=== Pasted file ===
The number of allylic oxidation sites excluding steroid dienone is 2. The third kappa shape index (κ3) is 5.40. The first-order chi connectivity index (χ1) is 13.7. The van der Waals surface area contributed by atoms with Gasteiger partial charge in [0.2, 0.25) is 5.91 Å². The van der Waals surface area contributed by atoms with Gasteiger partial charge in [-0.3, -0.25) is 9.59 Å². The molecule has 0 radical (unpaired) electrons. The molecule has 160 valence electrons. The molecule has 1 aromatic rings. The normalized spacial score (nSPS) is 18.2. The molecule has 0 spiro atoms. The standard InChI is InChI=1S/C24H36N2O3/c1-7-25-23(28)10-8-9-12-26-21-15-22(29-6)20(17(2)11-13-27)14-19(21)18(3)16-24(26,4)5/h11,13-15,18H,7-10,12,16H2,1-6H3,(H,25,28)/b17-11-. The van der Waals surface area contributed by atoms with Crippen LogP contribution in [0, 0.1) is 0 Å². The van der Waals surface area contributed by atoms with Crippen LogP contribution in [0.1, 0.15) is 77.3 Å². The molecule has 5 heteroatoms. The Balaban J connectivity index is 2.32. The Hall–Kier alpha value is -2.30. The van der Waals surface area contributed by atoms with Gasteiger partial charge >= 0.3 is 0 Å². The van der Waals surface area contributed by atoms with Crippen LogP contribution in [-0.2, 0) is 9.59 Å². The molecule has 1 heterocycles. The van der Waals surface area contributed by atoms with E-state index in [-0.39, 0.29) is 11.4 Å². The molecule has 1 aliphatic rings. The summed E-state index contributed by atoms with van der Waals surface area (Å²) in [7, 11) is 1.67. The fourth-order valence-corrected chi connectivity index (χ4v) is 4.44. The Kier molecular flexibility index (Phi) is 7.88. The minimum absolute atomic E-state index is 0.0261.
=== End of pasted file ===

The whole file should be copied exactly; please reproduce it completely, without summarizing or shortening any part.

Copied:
The number of allylic oxidation sites excluding steroid dienone is 2. The third kappa shape index (κ3) is 5.40. The first-order chi connectivity index (χ1) is 13.7. The van der Waals surface area contributed by atoms with Gasteiger partial charge in [0.2, 0.25) is 5.91 Å². The van der Waals surface area contributed by atoms with Gasteiger partial charge in [-0.3, -0.25) is 9.59 Å². The molecule has 0 radical (unpaired) electrons. The molecule has 160 valence electrons. The molecule has 1 aromatic rings. The normalized spacial score (nSPS) is 18.2. The molecule has 0 spiro atoms. The standard InChI is InChI=1S/C24H36N2O3/c1-7-25-23(28)10-8-9-12-26-21-15-22(29-6)20(17(2)11-13-27)14-19(21)18(3)16-24(26,4)5/h11,13-15,18H,7-10,12,16H2,1-6H3,(H,25,28)/b17-11-. The van der Waals surface area contributed by atoms with Crippen LogP contribution in [0, 0.1) is 0 Å². The van der Waals surface area contributed by atoms with Crippen LogP contribution in [0.1, 0.15) is 77.3 Å². The molecule has 5 heteroatoms. The Balaban J connectivity index is 2.32. The Hall–Kier alpha value is -2.30. The van der Waals surface area contributed by atoms with Gasteiger partial charge >= 0.3 is 0 Å². The van der Waals surface area contributed by atoms with Crippen LogP contribution in [-0.2, 0) is 9.59 Å². The molecule has 1 heterocycles. The van der Waals surface area contributed by atoms with E-state index in [-0.39, 0.29) is 11.4 Å². The molecule has 1 aliphatic rings. The summed E-state index contributed by atoms with van der Waals surface area (Å²) in [7, 11) is 1.67. The fourth-order valence-corrected chi connectivity index (χ4v) is 4.44. The Kier molecular flexibility index (Phi) is 7.88. The minimum absolute atomic E-state index is 0.0261.